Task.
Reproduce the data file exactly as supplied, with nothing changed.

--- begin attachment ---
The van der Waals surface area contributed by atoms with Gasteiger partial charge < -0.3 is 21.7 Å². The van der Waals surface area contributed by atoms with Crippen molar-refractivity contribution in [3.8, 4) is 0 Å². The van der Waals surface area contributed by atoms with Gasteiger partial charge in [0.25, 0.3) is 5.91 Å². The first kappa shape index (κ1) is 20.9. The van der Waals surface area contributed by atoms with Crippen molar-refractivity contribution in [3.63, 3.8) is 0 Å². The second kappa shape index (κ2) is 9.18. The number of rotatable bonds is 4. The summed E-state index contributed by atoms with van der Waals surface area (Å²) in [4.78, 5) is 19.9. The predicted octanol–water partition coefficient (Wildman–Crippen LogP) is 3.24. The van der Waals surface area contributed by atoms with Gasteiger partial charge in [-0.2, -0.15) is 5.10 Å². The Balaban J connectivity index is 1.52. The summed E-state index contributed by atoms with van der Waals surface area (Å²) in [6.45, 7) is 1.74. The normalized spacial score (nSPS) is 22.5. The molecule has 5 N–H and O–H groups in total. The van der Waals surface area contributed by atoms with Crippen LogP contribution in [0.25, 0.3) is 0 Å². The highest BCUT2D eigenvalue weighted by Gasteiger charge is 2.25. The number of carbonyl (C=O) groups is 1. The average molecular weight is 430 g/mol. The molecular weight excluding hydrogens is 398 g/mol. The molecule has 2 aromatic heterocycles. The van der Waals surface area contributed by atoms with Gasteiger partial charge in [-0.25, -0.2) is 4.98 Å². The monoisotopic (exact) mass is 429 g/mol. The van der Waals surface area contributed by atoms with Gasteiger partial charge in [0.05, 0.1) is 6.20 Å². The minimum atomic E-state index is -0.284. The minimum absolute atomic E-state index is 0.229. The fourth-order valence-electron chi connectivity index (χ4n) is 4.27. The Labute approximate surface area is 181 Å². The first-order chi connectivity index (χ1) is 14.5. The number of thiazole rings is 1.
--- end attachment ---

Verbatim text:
The van der Waals surface area contributed by atoms with Gasteiger partial charge < -0.3 is 21.7 Å². The van der Waals surface area contributed by atoms with Crippen molar-refractivity contribution in [3.8, 4) is 0 Å². The van der Waals surface area contributed by atoms with Gasteiger partial charge in [0.25, 0.3) is 5.91 Å². The first kappa shape index (κ1) is 20.9. The van der Waals surface area contributed by atoms with Crippen molar-refractivity contribution in [3.63, 3.8) is 0 Å². The second kappa shape index (κ2) is 9.18. The number of rotatable bonds is 4. The summed E-state index contributed by atoms with van der Waals surface area (Å²) in [4.78, 5) is 19.9. The predicted octanol–water partition coefficient (Wildman–Crippen LogP) is 3.24. The van der Waals surface area contributed by atoms with Gasteiger partial charge in [-0.2, -0.15) is 5.10 Å². The Balaban J connectivity index is 1.52. The summed E-state index contributed by atoms with van der Waals surface area (Å²) in [6.45, 7) is 1.74. The normalized spacial score (nSPS) is 22.5. The molecule has 5 N–H and O–H groups in total. The van der Waals surface area contributed by atoms with Crippen LogP contribution in [0.25, 0.3) is 0 Å². The highest BCUT2D eigenvalue weighted by Gasteiger charge is 2.25. The number of carbonyl (C=O) groups is 1. The average molecular weight is 430 g/mol. The molecular weight excluding hydrogens is 398 g/mol. The molecule has 2 aromatic heterocycles. The van der Waals surface area contributed by atoms with Gasteiger partial charge in [-0.25, -0.2) is 4.98 Å². The monoisotopic (exact) mass is 429 g/mol. The van der Waals surface area contributed by atoms with Gasteiger partial charge in [0.05, 0.1) is 6.20 Å². The minimum atomic E-state index is -0.284. The minimum absolute atomic E-state index is 0.229. The fourth-order valence-electron chi connectivity index (χ4n) is 4.27. The Labute approximate surface area is 181 Å². The first-order chi connectivity index (χ1) is 14.5. The number of thiazole rings is 1.